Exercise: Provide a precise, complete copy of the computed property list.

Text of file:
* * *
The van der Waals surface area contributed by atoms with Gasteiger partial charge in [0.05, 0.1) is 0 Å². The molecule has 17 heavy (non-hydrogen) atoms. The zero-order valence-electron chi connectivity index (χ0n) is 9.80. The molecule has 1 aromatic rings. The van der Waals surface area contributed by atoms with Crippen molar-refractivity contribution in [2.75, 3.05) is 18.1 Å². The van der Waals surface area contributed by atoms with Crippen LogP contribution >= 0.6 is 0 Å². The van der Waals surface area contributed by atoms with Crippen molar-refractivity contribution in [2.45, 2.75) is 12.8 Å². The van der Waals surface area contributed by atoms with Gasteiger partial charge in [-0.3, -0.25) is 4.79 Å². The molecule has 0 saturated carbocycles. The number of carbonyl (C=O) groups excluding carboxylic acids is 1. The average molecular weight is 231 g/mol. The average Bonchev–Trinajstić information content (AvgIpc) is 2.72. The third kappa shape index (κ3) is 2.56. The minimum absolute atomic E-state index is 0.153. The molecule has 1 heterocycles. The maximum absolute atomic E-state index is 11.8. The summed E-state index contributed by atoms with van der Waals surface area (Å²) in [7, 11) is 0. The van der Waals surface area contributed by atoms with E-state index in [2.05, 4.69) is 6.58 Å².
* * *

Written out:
The van der Waals surface area contributed by atoms with Gasteiger partial charge in [0.05, 0.1) is 0 Å². The molecule has 17 heavy (non-hydrogen) atoms. The zero-order valence-electron chi connectivity index (χ0n) is 9.80. The molecule has 1 aromatic rings. The van der Waals surface area contributed by atoms with Crippen molar-refractivity contribution in [2.75, 3.05) is 18.1 Å². The van der Waals surface area contributed by atoms with Crippen LogP contribution >= 0.6 is 0 Å². The van der Waals surface area contributed by atoms with Crippen molar-refractivity contribution in [2.45, 2.75) is 12.8 Å². The van der Waals surface area contributed by atoms with Gasteiger partial charge in [-0.3, -0.25) is 4.79 Å². The molecule has 0 saturated carbocycles. The number of carbonyl (C=O) groups excluding carboxylic acids is 1. The average molecular weight is 231 g/mol. The average Bonchev–Trinajstić information content (AvgIpc) is 2.72. The third kappa shape index (κ3) is 2.56. The minimum absolute atomic E-state index is 0.153. The molecule has 1 heterocycles. The maximum absolute atomic E-state index is 11.8. The summed E-state index contributed by atoms with van der Waals surface area (Å²) in [7, 11) is 0. The van der Waals surface area contributed by atoms with E-state index in [2.05, 4.69) is 6.58 Å².